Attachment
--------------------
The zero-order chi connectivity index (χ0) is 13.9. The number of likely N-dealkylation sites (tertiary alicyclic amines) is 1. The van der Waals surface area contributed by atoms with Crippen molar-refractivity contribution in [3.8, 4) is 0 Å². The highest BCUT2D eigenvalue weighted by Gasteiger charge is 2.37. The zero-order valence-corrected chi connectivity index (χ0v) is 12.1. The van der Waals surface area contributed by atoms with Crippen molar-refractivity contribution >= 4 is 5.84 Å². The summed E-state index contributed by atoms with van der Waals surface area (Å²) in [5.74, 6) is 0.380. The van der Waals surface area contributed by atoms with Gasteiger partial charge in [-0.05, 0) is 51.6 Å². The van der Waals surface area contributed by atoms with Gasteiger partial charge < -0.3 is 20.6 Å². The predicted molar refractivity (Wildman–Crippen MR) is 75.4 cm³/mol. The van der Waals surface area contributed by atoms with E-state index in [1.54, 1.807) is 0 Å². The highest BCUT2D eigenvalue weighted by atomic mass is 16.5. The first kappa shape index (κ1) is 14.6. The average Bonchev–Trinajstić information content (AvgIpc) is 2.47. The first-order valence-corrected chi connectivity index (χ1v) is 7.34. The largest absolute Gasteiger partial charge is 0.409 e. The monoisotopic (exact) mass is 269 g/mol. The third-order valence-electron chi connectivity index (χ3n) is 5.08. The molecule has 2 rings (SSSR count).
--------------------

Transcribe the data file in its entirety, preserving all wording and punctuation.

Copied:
The zero-order chi connectivity index (χ0) is 13.9. The number of likely N-dealkylation sites (tertiary alicyclic amines) is 1. The van der Waals surface area contributed by atoms with Crippen molar-refractivity contribution in [3.8, 4) is 0 Å². The highest BCUT2D eigenvalue weighted by Gasteiger charge is 2.37. The zero-order valence-corrected chi connectivity index (χ0v) is 12.1. The van der Waals surface area contributed by atoms with Crippen molar-refractivity contribution >= 4 is 5.84 Å². The summed E-state index contributed by atoms with van der Waals surface area (Å²) in [5.74, 6) is 0.380. The van der Waals surface area contributed by atoms with Gasteiger partial charge in [-0.05, 0) is 51.6 Å². The van der Waals surface area contributed by atoms with Gasteiger partial charge < -0.3 is 20.6 Å². The predicted molar refractivity (Wildman–Crippen MR) is 75.4 cm³/mol. The van der Waals surface area contributed by atoms with E-state index in [1.54, 1.807) is 0 Å². The highest BCUT2D eigenvalue weighted by atomic mass is 16.5. The first kappa shape index (κ1) is 14.6. The average Bonchev–Trinajstić information content (AvgIpc) is 2.47. The first-order valence-corrected chi connectivity index (χ1v) is 7.34. The largest absolute Gasteiger partial charge is 0.409 e. The monoisotopic (exact) mass is 269 g/mol. The third-order valence-electron chi connectivity index (χ3n) is 5.08. The molecule has 2 rings (SSSR count).